The Incident Response Plan includes a form that an employee or an Operator must complete whenever a security compromise is found or suspected, as well as specific reporting protocols. Operators may not make reports to data subjects or the Regulator directly but must report to the Organisation as the responsible party. Employees, Operators and the like should not attempt to investigate such matters themselves but should immediately contact the Information Officer or delegated person and preserve all evidence relating to the potential security compromise or data breach.

The Information Officer is responsible to ensure that all relevant employees and Operators are made aware of the contents of the Incident Response Plan.


The organisation is committed to making data protection and privacy of data subjects a priority in all aspects of its business activities. To this end, the organisation’s privacy strategy provides for continuous privacy- and data protection impact assessments as may be appropriate and for privacy considerations to form part of the development and implementation of all new projects, tools, programmes, equipment, etc.


This data protection policy governs every employee of the Organisation during the course of his/her services to it, and to the extent applicable, after termination of employment. It is the responsibility of every employee to familiarise him/herself with the content of this policy, and to remain up to date as to any changes to it issued by the Organisation.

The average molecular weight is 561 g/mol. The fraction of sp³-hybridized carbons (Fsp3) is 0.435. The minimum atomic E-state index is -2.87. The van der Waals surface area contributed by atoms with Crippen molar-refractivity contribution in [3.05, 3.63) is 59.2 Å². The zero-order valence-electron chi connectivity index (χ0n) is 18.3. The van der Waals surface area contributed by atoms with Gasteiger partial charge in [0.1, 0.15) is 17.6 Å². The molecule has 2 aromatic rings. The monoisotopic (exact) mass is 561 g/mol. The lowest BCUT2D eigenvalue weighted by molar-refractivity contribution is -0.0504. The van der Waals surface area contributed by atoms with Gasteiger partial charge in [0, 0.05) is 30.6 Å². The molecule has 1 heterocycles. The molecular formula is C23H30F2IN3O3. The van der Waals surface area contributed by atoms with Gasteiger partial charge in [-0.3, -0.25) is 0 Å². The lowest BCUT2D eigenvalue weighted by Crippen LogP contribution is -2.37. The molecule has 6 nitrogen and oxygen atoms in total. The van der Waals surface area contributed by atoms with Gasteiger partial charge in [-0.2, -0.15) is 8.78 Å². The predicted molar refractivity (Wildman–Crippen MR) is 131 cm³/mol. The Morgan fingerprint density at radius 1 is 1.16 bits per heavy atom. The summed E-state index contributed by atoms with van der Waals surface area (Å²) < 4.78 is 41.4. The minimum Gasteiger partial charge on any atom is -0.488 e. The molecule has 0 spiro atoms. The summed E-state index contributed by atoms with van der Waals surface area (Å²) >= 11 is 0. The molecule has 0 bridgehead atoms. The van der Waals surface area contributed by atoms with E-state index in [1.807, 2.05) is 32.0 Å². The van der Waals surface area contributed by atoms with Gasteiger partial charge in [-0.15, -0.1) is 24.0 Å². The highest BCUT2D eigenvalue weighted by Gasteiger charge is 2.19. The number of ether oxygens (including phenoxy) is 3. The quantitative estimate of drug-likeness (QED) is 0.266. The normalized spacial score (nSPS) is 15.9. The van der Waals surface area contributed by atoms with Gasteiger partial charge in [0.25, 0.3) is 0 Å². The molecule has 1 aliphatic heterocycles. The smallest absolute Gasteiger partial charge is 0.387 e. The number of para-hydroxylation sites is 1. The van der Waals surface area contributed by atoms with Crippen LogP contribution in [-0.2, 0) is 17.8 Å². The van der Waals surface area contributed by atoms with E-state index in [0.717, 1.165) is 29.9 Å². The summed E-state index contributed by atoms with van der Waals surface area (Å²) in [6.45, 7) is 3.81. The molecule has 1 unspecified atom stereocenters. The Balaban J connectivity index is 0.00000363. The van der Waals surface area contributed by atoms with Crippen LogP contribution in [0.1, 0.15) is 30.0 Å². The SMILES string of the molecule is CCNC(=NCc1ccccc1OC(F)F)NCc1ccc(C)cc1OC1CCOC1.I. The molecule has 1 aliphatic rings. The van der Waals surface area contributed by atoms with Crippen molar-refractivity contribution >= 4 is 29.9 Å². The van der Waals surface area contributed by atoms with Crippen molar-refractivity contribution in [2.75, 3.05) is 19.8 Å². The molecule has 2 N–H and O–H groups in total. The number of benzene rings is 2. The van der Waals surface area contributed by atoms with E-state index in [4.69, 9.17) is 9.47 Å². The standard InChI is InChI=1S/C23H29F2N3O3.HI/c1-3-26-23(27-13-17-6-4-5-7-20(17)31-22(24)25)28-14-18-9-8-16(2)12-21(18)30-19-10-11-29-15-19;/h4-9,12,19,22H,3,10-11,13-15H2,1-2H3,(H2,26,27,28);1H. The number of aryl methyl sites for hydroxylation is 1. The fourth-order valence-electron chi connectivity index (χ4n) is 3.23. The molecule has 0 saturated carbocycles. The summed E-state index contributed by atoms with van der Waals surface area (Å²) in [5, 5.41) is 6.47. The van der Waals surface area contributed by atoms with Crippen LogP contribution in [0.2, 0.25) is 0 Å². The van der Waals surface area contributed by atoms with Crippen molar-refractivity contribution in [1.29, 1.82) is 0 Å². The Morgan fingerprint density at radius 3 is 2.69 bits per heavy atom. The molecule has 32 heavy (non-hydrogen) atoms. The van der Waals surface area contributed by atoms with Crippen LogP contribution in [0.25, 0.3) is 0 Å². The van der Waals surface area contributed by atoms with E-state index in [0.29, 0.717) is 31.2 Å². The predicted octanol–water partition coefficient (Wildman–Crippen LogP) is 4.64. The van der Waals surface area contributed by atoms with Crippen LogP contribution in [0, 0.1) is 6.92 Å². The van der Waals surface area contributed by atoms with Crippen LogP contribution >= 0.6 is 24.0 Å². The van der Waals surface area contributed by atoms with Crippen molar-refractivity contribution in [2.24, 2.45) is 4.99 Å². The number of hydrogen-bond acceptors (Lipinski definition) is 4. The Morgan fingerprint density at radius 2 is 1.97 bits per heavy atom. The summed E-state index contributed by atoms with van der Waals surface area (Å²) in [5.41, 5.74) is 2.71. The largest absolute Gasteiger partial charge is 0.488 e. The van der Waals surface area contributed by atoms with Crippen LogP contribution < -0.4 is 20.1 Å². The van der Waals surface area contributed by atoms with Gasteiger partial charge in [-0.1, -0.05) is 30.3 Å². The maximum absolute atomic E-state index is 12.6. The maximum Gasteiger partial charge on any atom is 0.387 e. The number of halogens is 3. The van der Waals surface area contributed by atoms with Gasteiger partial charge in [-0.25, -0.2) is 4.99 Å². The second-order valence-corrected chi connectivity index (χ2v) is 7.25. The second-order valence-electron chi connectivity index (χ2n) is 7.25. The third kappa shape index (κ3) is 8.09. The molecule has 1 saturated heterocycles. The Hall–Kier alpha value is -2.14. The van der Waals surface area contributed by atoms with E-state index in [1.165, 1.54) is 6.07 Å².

To the extent that this policy sets out workplace rules and standards governing the employee in the course of his/her work and services to the company, these shall form part of the company’s Disciplinary Code and Procedure and is hereby also incorporated into it.

A breach of any rule in relation to the protection of personal data set out in this policy that constitutes misconduct, shall be subject to disciplinary action and may lead to dismissal in appropriate circumstances.

The imposition of any disciplinary sanction or dismissal shall not preclude the Organisation from instituting civil proceedings against an employee who acted in breach of this policy where such breach has resulted in liability, loss, reputational damage and/or other damages to the Organisation in the course of pursuing its commercial operations.


This policy may be read together with other organisational policies and standards that deals with specific areas of the business, including:


  • CESA Data Protection Policy
  • CESA Employee Privacy Policy (dealing with how the company processes the personal information of employees)
  • IT and Cyber Security policies, including password policy,
  • Incident Response Plan
  • Retention, Archiving and Destruction policy and register


  • Privacy Notices to customers, clients, vendors, suppliers, applicants, members, etc
  • Operators Agreements